So this week..I've managed to pull up a pretty weird topic even for me!
Brittle stars that RIDE on JELLYFISH.
yes. that's right. Ophiuroids that "hitch-hike"!!
(much of this will be from a paper by Loisette Marsh in the 9th IEC and a recent review by Kanagaraj et al. 2008)
The species, Ophiocnemis marmorata (Ophiotrichidae), lives throughout the tropical Indo-Pacific, including (but not limited to), Africa, Madagascar, philippines, southern China, Australia and India. This species does apparently live free from jellyfish and has been recorded from soft bottoms (sand and mud)
Rhopilema sp. Based on the locality of Mozambique, this is probably O. marmorata on Rhopilema nomadica. This also is a good time for me to mention why the increasing availability of nature photography is such an incredible asset to biologists everywhere. I'm pretty sure that the image has captured a novel occurrence maybe even a new one for this region...
If one looks closely..one sees that its not just one or two but MANY brittle stars along for the ride!!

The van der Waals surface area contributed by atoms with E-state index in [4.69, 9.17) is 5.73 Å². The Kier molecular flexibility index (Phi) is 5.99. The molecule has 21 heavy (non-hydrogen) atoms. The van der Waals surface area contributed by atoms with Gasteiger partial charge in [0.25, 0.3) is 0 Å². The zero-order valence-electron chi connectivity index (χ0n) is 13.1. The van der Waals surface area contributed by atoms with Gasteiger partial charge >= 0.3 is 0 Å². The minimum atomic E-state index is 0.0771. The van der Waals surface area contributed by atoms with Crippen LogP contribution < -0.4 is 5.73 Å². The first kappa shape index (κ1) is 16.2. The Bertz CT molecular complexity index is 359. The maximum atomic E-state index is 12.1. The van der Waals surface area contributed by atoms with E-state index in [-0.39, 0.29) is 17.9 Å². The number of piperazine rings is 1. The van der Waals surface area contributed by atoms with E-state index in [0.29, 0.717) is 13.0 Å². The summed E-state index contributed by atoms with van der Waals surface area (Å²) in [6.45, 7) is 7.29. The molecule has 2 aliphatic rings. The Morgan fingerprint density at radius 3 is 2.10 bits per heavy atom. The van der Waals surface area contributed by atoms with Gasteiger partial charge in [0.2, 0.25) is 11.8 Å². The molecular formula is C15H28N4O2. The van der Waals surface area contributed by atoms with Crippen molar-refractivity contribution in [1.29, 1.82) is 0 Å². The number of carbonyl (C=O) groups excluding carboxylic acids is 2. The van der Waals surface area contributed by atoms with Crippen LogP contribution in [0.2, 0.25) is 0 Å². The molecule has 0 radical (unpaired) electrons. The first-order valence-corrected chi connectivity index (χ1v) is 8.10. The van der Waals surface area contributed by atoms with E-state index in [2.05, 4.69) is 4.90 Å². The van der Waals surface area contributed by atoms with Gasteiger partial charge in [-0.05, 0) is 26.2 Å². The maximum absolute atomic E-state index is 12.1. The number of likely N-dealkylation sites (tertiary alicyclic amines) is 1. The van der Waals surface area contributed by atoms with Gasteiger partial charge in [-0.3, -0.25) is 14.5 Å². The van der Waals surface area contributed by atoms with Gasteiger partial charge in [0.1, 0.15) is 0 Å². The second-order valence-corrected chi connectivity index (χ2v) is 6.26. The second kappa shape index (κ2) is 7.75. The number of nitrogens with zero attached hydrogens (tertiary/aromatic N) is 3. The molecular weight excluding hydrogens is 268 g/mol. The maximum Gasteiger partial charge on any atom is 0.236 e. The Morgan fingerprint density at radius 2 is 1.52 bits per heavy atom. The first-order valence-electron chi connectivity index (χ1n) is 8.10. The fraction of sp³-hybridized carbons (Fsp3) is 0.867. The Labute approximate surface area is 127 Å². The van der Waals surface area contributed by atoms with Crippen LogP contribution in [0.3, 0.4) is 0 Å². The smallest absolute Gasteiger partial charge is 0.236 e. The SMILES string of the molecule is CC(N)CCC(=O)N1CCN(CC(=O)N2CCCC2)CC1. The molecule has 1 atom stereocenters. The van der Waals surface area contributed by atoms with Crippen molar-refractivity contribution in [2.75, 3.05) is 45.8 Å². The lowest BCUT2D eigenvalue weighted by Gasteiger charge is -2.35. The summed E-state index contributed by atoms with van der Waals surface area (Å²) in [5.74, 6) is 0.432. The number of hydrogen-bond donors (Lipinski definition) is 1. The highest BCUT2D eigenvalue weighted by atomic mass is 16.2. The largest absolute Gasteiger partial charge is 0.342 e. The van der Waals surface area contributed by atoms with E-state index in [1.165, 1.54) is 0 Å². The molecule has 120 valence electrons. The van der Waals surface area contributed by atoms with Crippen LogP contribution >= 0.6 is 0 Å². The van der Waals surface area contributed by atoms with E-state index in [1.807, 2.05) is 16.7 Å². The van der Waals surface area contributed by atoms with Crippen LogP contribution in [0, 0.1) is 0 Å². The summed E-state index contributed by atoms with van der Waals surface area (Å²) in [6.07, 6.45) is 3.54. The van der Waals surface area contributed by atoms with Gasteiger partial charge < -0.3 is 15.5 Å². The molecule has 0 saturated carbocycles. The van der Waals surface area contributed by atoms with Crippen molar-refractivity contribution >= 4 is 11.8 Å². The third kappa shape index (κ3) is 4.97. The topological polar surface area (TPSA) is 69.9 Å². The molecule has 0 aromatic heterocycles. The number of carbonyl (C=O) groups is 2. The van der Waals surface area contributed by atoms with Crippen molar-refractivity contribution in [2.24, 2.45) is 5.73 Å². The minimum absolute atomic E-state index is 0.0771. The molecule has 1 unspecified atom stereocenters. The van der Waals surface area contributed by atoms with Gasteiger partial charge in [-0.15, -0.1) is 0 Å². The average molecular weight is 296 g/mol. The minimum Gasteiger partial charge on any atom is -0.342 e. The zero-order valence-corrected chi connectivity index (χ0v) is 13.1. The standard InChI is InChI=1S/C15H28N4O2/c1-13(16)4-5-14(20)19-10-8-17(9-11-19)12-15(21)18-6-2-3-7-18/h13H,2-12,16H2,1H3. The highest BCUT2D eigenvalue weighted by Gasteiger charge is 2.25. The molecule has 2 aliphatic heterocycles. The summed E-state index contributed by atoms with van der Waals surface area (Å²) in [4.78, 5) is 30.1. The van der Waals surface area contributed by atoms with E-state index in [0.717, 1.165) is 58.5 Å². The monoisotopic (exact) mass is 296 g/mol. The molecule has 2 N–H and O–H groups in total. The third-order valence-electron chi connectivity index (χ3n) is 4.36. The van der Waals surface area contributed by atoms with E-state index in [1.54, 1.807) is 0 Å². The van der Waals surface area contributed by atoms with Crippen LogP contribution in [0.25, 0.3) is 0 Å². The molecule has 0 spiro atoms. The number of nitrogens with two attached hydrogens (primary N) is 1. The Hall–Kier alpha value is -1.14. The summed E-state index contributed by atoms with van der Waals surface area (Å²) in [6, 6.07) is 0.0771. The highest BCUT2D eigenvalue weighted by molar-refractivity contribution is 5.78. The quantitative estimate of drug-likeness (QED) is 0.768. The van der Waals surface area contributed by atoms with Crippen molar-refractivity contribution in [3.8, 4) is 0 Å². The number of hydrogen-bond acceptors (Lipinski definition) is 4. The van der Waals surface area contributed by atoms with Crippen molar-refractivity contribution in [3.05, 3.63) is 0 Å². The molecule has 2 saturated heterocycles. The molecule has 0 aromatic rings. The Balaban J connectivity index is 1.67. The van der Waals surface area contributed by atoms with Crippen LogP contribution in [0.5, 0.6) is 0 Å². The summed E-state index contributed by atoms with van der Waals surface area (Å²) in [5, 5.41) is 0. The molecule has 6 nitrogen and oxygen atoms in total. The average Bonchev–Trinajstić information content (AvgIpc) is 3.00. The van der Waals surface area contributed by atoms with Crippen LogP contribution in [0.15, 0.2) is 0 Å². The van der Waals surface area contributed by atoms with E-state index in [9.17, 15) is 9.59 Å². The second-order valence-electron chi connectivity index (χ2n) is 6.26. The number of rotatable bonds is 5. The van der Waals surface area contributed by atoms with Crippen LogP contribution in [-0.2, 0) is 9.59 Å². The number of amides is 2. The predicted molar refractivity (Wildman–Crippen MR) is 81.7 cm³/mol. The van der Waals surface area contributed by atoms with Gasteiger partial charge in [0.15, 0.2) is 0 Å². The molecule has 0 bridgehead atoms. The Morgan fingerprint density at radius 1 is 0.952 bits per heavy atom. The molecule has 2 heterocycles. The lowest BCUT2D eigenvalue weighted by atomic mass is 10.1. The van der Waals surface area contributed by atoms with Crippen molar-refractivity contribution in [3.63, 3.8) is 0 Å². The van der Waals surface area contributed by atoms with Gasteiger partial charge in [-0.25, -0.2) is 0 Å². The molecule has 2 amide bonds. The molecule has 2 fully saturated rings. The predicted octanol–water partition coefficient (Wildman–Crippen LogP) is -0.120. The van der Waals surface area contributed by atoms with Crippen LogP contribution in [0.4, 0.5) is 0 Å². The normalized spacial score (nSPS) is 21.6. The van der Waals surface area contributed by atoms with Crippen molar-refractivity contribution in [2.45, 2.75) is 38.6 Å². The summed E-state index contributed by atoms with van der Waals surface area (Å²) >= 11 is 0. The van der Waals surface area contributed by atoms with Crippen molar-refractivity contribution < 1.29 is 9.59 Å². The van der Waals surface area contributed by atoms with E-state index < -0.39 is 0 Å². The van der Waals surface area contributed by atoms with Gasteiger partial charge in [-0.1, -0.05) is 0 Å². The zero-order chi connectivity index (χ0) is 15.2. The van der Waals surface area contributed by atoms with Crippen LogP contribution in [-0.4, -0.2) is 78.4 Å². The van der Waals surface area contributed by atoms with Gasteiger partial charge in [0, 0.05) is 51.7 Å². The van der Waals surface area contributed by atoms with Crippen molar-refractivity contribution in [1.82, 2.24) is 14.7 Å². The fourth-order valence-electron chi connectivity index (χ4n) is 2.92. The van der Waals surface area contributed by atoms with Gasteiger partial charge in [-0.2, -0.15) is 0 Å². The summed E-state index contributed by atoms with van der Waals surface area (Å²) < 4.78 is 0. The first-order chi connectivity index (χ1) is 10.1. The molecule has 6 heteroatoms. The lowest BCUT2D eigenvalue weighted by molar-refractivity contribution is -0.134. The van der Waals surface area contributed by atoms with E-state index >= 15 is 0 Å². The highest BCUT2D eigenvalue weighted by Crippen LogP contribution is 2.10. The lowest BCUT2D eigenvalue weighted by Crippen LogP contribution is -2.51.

Prior records of this species from Mozambiuqe record a jellyfish with ca. 250 mm diameter with 20 to 50 ophiuroids found on the bell!!! (along with a bunch of pontoniine shrimps! clinging to the oral arms). One record from India recorded 829 ophiuroids one one jellyfish with a 280 mm diameter bell!!
Oral arms are the long extensions which hang off the bell around the mouth...Curiously, a panoply of miscelleous critters live in and around the oral arms.. presumably to take advantage of the jellyfish feeding...
and ya' know...that's a good question. So far two explanations have been offered...
1. Food & Protection? Ophiocnemis and other ophiotrichids are small particle feeders and have a great many spines all over their body. They live in and around the oral arms. Perhaps the pelagic larvae, known as an ophiopluteus, which looks like this:
2. Dispersal via 'rafting' Adding a further layer to all of this? Not all of these live in jellyfish. In fact, its been suggested that only smaller ones live on jellyfish, suggesting that they eventually have to 'fall off' the ride..
But Ophiocnemis certainly gets around! Australia, India, Mozambique-all over the tropics! and on a great variety of jellyfish hosts!
This is one of those weird and wonderful things about echinoderms! Sometimes just knowing that it does this weird frakking thing is just the beginning!!!